Slavery no Featherweight
I wasn’t going far, just one stop. On my way out of the door of the red line train, I was astonished. A large white feather was in my path. It seemed very much out of place. It was dazzling in its whiteness, very long, pristine. The quill was robust. The kind, it seemed, that might have been used to write documents before there was a fountain pen, a ball point, or a roller ball.
As I walked up the stairs to the exit, a memory flashed in my mind. About ten years ago, I visited the Trinity College Library in Dublin. There I saw illustrated pages from the Book of Kells, a multi-volume medieval manuscript. The care and beauty and coloring as well as the creativity of and investment in the ornate cursive transported me back to a time when writing was seen as a special talent, an art, a way of consecrating meaning and communicating beyond one’s present time to the future, even a kind of worship.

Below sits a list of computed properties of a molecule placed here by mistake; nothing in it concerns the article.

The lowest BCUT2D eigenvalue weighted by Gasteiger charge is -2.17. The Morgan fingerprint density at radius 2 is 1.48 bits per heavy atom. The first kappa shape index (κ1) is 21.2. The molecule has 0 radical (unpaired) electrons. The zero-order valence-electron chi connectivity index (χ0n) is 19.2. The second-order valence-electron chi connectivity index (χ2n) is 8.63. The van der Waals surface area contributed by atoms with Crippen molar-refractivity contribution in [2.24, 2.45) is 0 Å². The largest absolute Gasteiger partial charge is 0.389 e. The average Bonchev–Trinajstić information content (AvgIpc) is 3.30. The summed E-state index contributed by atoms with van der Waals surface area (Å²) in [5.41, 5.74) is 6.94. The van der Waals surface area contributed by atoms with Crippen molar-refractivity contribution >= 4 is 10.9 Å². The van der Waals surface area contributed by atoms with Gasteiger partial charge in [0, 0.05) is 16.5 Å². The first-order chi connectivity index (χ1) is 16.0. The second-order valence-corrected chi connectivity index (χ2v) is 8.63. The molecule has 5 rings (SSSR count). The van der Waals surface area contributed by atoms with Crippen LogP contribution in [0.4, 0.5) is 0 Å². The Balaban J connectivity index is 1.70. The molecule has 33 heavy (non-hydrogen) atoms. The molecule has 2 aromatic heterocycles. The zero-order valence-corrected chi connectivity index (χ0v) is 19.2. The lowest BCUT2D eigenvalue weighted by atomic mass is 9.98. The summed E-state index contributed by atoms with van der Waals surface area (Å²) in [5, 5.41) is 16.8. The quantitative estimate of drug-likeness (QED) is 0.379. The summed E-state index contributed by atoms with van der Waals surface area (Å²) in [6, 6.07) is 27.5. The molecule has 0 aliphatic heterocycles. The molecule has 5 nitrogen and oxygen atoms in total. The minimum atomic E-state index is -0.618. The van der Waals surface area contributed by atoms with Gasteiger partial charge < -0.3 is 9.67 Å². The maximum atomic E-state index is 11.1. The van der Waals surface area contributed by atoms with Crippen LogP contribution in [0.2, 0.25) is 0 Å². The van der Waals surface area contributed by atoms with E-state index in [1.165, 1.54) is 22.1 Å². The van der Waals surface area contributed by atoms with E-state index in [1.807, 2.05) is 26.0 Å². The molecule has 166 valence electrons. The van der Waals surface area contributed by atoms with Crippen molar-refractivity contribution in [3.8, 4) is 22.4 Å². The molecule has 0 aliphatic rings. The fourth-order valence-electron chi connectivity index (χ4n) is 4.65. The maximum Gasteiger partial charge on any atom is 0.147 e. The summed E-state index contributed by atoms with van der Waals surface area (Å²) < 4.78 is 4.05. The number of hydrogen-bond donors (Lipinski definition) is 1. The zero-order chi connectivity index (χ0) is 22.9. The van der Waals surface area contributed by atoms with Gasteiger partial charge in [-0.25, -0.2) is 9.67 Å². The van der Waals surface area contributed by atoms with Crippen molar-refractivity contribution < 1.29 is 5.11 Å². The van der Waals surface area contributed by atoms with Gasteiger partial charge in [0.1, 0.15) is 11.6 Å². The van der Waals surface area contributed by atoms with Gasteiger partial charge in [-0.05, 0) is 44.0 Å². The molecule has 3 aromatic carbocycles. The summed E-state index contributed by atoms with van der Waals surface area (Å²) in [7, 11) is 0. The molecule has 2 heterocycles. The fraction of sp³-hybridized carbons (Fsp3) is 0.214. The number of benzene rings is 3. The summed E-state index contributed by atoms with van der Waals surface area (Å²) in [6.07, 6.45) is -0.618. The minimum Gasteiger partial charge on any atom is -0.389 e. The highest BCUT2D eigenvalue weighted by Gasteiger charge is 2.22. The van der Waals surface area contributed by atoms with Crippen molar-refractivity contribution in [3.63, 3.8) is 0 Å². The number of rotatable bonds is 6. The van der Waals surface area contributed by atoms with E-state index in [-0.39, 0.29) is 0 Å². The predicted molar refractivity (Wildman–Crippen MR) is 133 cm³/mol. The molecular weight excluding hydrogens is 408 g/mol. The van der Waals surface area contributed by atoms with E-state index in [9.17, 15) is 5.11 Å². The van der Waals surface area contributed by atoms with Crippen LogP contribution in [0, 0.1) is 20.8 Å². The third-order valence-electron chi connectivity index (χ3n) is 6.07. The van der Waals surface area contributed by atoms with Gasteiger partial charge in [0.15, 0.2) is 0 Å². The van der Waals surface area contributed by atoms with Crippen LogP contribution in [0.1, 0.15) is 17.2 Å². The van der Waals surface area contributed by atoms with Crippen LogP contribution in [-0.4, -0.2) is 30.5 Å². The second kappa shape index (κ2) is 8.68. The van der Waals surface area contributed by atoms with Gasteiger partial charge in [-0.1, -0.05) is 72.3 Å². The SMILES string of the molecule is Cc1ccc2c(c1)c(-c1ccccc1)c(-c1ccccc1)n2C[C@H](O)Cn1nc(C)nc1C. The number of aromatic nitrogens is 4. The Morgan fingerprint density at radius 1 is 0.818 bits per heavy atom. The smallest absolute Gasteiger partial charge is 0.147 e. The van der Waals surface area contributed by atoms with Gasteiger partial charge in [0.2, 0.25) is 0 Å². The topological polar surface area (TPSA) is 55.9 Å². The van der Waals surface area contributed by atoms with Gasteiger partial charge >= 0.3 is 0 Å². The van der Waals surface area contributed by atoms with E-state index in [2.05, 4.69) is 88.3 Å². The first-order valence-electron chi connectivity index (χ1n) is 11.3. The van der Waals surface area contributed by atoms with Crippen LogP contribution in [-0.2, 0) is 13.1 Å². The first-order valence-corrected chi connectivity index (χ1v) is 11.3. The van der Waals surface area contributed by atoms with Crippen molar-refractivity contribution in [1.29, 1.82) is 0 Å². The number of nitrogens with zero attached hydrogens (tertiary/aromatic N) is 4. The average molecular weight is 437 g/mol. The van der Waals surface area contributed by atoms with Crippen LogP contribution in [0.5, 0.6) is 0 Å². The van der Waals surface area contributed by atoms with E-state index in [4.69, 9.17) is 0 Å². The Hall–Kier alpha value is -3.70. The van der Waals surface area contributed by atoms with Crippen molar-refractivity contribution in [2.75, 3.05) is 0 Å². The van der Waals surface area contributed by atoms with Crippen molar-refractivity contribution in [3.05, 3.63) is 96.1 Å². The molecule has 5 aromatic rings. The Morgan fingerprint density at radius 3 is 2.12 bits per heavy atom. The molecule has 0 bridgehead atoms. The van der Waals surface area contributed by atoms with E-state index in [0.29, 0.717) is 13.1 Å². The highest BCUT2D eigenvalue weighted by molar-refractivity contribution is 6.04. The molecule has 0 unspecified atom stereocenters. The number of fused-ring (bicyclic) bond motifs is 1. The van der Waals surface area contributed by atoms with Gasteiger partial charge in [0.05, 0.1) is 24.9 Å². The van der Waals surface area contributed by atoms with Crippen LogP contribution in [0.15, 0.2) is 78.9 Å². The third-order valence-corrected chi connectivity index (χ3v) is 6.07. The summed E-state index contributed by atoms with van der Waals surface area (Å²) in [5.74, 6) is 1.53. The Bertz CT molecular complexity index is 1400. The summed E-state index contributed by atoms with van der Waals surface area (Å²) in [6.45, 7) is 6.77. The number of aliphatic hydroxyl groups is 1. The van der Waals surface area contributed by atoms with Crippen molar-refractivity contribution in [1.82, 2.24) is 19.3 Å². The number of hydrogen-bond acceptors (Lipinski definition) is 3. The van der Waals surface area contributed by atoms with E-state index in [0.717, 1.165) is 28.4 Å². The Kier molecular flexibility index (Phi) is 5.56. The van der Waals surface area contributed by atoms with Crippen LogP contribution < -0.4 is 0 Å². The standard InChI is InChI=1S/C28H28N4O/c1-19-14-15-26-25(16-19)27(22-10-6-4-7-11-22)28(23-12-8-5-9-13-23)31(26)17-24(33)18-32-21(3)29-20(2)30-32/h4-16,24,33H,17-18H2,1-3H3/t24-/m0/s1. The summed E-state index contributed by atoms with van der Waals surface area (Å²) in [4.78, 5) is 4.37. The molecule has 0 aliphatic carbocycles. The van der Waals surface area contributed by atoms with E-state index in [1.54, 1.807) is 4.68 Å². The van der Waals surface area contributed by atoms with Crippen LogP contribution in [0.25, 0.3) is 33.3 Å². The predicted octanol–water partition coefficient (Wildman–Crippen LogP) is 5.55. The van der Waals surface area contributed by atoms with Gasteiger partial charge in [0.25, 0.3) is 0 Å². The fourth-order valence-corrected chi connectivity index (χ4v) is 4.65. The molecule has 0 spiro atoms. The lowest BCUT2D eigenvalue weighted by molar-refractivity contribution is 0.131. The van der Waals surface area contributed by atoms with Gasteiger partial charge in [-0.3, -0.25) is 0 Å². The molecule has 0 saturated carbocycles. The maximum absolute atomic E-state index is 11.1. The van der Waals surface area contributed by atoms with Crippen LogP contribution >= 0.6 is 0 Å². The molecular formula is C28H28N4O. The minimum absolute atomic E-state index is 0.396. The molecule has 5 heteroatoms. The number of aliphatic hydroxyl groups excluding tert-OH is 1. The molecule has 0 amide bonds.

Seeing that feather made me think of another aspect of writing: its sometimes soaring quality but also the authority that words can wield, how they can make things happen, how they can bring realities into being. That is certainly true when we think of legal, religious, and political documents.
Lewis, Barbara, "Slavery no Featherweight" (2013). William Monroe Trotter Institute Publications. 32.